Using Vuex the right way


Vue.js is a Javascript framework for building user interfaces and single page applications. It’s becoming one of the most popular front-end frameworks, competing with React and Angular. As you may know, as an application gets bigger, you are in more need for state management solutions. Even though you can make your own or use something like Redux, Vue core team provides its own official library called Vuex for handling application state.

Vuex is a state management library provided by Vue core team and inspired by Facebook’s flux model. It’s really easy to integrate it with existing Vue applications. Also, it’s very flexible and scalable. It’s based on mutability, unlike Redux that’s all about immutability, but the concepts of using Vuex/Redux are really similar. Let’s take a look at Vuex flow:

The most basic scenario will be that from the Vue component we dispatch an action that will do some logic (ex. fetch some data) similar to the middleware in Redux, and commit the result to mutations. Mutations are like reducers if you are familiar with Redux, and this is where mutability takes its place. Mutations mutate state with a new value and that’s all they’re supposed to do. When the state is mutated it will trigger the re-rendering cycle. Vuex provides a few helper methods to make the integration of Vuex with Vue components easier. You can call mutations directly from the Vue components but it’s not recommended. It’s always a better solution to call an action that commits a mutation even if that’s all it does. This is something that’s proven to be a better option in the long run. When the application gets bigger, calling mutations directly can lead to forgetting some restrictions or not updating all necessary states. That leads us to store.subscribe or store.subscribeAction functionality. In Vuex we are able to trigger our custom handlers after certain action or mutation is called. This feature is really powerful for adding logging to your application or setting the right states when a certain mutation happens, but could lead to messy code and should be used with caution.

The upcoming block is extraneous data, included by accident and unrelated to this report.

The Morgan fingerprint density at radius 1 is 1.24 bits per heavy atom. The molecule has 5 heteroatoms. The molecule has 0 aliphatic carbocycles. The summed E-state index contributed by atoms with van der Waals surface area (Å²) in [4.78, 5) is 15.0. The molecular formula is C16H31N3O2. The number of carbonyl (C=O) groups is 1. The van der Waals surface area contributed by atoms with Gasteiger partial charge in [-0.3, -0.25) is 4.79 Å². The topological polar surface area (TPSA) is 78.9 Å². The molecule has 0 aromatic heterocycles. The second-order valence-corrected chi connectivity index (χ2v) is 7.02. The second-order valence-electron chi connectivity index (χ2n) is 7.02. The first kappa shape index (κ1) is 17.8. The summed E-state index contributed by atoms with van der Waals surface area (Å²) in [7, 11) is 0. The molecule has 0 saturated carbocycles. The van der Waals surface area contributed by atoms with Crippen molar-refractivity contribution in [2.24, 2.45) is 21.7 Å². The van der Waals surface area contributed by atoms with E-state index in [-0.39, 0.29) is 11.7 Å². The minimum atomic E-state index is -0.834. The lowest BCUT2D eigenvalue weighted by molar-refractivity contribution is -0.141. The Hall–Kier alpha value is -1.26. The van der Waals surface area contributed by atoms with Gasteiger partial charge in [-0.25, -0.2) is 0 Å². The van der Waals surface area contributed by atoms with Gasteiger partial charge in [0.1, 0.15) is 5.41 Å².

Vuex has modules to provide scalability and for that you have two different approaches.

You can use Vuex modules with the namespaced option set to true or false. From my experience, I wouldn’t recommend using namespaced option set to true, and I’ll explain why. When you set property namespaced true in your modules, you are forcing that all actions, mutations and getters are called with module name in front of their name. For example “auth/getToken”, auth will be the module name and getToken will be the action. This means that it will only call getToken action in the auth module. In case that we didn’t have namespaced property, we would call action only by its name “getToken”. The main difference between these two approaches is that if we have the same action name (getToken) in other modules, they will be triggered too. By not adding the namespaced property, we get really similar architecture to Redux and Flux, where all actions with the same name are triggered, and each module can then update its own state.

As you can see from the diagrams, when your application gets bigger it will be more maintainable without namespaced property. This architecture is proven to be scalable on many projects by Redux. Of course, this doesn’t mean you can’t have some modules with namespaced properties set to true, just be aware of the decisions you make and how they can impact your application. The good example of a problem with scaling namespaced application is really similar to MVC problem and it can look like this:

Usually, developers are scared to modify that code, because who knows what will happen in the application.

The last thing you should be aware of when using Vuex is that Vuex is just an instance of Vue.js. That means that Vuex is reactive and that all the states are actually in data property, and that the getters are computed properties.

Vuex source code

This ties you to the Vue framework and if you want to switch to React, for instance, it will be a lot harder. Also if you are developing for low-end devices having the reactive store can be performance heavy. You could go the immutable way by using Object.freeze, that will result in fewer observers created.


In the end, Vuex is an amazing tool, it has really great integration with Vue.js and it’s easy and fun to use. You can find it challenging when migrating to another framework, because it’s reactive and because it’s tightly coupled with Vue.js framework. If you can live with that, Vuex is a great choice for a state management system.


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Igor Talić

Javascript Developer @United Cloud

I’m an experienced Web Developer with a focus on frontend technologies. Even though I’ve been a full-stack web developer I enjoy working as a frontend developer more. Skilled in Javascript, Node.js, Typescript and Java. Passionate about Computer Graphics, Game Development and Game Art. I’m also learning Unity and OpenGL as well as Blender for 3D artwork. I have a Bachelor’s Degree in Computer Science from Singidunum University. In my free time, I like to contribute to the JS Community by sharing my knowledge as a speaker on JS meetups and conferences.

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